a real cost on future profits.
“If there was a
series of misconduct, would that require increasing capital or asking for more
equity?” Mr. Dombret asked. “We have to think through how you would penalize
proposal comes in a new book by Claire A. Hill and Richard W. Painter,
professors at the University of Minnesota Law School. In
“Better Bankers, Better Banks,” they argue
for making financial executives personally liable for a portion of any fines and
fraud-based judgments a bank enters into, including legal settlements.
call this covenant banking. And it looks a lot like the kind of personal
liability that was a fact of life among the top Wall Street firms when they were
With their own
money at risk, partners of Salomon Brothers, Lehman Brothers and Goldman Sachs
were much more careful about their business dealings. When these firms became
public companies funded more by outsiders’ money, that self-discipline
“In the old
days, because a partnership paid the fine, it would all come out of the
Mr. Painter said in an interview. “We’re
not going to roll back the clock, but what we can do is come up with a
contractual agreement in the compensation package that mimics some of that
contains a crucial element, requiring the best-paid bankers in the company to be
liable for a fine whether or not they were directly involved in the activities
that generated it. Such a no-fault program, the professors argued, would
motivate bankers not only to curb their own problematic tendencies but to be on
the alert for colleagues’ misbehavior as well.
This would help
instill a culture, the law professors wrote, “that discourages bad behavior and
its underlying ethos, the competitive pursuit of narrow material gain.”
Putting such a
covenant in place would also help eliminate the problem of banking regulators
who become captured by the institutions they are supposed to police. “Those in
the best position to choose conduct that is appropriate may not be regulators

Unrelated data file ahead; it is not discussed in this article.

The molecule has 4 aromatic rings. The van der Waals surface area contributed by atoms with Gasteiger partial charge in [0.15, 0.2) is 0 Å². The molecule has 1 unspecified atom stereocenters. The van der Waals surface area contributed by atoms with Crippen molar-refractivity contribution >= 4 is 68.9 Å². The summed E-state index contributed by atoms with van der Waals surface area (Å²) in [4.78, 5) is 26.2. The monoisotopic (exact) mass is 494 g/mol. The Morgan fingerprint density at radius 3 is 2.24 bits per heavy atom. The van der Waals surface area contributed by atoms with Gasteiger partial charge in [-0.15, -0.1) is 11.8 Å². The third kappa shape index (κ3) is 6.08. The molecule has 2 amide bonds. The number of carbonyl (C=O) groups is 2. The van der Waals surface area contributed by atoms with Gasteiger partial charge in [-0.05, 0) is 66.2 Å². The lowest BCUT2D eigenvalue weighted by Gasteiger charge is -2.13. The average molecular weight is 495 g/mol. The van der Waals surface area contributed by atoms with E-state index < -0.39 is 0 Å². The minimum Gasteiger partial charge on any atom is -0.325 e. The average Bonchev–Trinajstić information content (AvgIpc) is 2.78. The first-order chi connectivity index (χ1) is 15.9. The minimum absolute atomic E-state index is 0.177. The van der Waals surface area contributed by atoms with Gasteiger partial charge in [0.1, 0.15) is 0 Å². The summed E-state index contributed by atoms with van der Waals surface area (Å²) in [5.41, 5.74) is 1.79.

but, rather, bankers with a stake in the bank,” the professors wrote.
aren’t willing to institute a system involving personal liability, regulators
and judges could require it as part of their settlements or rulings,
Ms. Hill said in an interview. “Something
like covenant banking could be included in nonprosecution agreements, for
example,” she said, or a judge overseeing a case in which a company is paying
$50 million could require individuals to pay $10 million of that personally.
could give a company the choice of a far lower fine if it were to be paid by
managers, not shareholders. A company choosing to pay the higher fine and
billing it to the shareholders would have some explaining to do, Mr. Painter
While the idea
of a covenant is centered on banking, it could easily expand to other
businesses. But the focus on finance is justified, Ms. Hill said.
“We don’t take
the position that this should only be about banks,” she said. “But banks can do
huge damage, and we have seen this ethos in the industry that cries out for
regulations and billions in fines levied on financial firms have had little
impact on banking culture, as the Barclays and Credit Suisse cases make clear.
It’s high time to up the ante.
A version of this article appears in print on February 7, 2016, on
page BU1 of the New York edition with the headline: Fixing Banks by
Fining the Bankers.
© 2016 The
New York Times Company